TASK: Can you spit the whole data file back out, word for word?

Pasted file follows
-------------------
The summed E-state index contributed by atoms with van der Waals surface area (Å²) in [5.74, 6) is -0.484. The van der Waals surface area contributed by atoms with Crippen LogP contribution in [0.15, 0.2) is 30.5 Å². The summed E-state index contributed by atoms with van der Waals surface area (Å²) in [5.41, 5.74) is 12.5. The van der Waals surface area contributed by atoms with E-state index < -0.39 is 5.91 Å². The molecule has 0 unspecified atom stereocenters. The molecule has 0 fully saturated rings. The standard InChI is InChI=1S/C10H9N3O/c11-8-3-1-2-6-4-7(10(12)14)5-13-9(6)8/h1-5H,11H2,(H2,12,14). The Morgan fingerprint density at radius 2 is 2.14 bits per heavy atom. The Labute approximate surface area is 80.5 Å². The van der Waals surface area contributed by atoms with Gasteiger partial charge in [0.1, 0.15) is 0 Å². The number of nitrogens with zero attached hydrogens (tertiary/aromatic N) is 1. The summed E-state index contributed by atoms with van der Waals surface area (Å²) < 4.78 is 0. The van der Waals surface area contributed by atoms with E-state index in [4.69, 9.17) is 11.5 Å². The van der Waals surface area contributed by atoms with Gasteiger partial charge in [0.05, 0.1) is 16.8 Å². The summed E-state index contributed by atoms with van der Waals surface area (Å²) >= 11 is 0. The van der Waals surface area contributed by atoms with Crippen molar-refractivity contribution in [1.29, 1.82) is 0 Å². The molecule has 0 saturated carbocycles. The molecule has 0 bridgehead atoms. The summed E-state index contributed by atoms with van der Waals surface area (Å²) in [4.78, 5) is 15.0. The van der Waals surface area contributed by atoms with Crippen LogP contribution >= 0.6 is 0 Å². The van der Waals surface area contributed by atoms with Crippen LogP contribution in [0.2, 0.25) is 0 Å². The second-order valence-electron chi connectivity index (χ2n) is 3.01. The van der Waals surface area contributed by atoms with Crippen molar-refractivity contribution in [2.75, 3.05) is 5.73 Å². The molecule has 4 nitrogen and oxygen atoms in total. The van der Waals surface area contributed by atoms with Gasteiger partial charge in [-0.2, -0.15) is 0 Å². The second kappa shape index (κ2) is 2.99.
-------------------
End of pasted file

The summed E-state index contributed by atoms with van der Waals surface area (Å²) in [5.74, 6) is -0.484. The van der Waals surface area contributed by atoms with Crippen LogP contribution in [0.15, 0.2) is 30.5 Å². The summed E-state index contributed by atoms with van der Waals surface area (Å²) in [5.41, 5.74) is 12.5. The van der Waals surface area contributed by atoms with E-state index < -0.39 is 5.91 Å². The molecule has 0 unspecified atom stereocenters. The molecule has 0 fully saturated rings. The standard InChI is InChI=1S/C10H9N3O/c11-8-3-1-2-6-4-7(10(12)14)5-13-9(6)8/h1-5H,11H2,(H2,12,14). The Morgan fingerprint density at radius 2 is 2.14 bits per heavy atom. The Labute approximate surface area is 80.5 Å². The van der Waals surface area contributed by atoms with Gasteiger partial charge in [0.1, 0.15) is 0 Å². The number of nitrogens with zero attached hydrogens (tertiary/aromatic N) is 1. The summed E-state index contributed by atoms with van der Waals surface area (Å²) < 4.78 is 0. The van der Waals surface area contributed by atoms with E-state index in [4.69, 9.17) is 11.5 Å². The van der Waals surface area contributed by atoms with Gasteiger partial charge in [0.05, 0.1) is 16.8 Å². The summed E-state index contributed by atoms with van der Waals surface area (Å²) >= 11 is 0. The van der Waals surface area contributed by atoms with Crippen molar-refractivity contribution in [1.29, 1.82) is 0 Å². The molecule has 0 saturated carbocycles. The molecule has 0 bridgehead atoms. The summed E-state index contributed by atoms with van der Waals surface area (Å²) in [4.78, 5) is 15.0. The van der Waals surface area contributed by atoms with Crippen LogP contribution >= 0.6 is 0 Å². The van der Waals surface area contributed by atoms with Crippen LogP contribution in [0.2, 0.25) is 0 Å². The second-order valence-electron chi connectivity index (χ2n) is 3.01. The van der Waals surface area contributed by atoms with Crippen molar-refractivity contribution in [2.75, 3.05) is 5.73 Å². The molecule has 4 nitrogen and oxygen atoms in total. The van der Waals surface area contributed by atoms with Gasteiger partial charge in [-0.2, -0.15) is 0 Å². The second kappa shape index (κ2) is 2.99.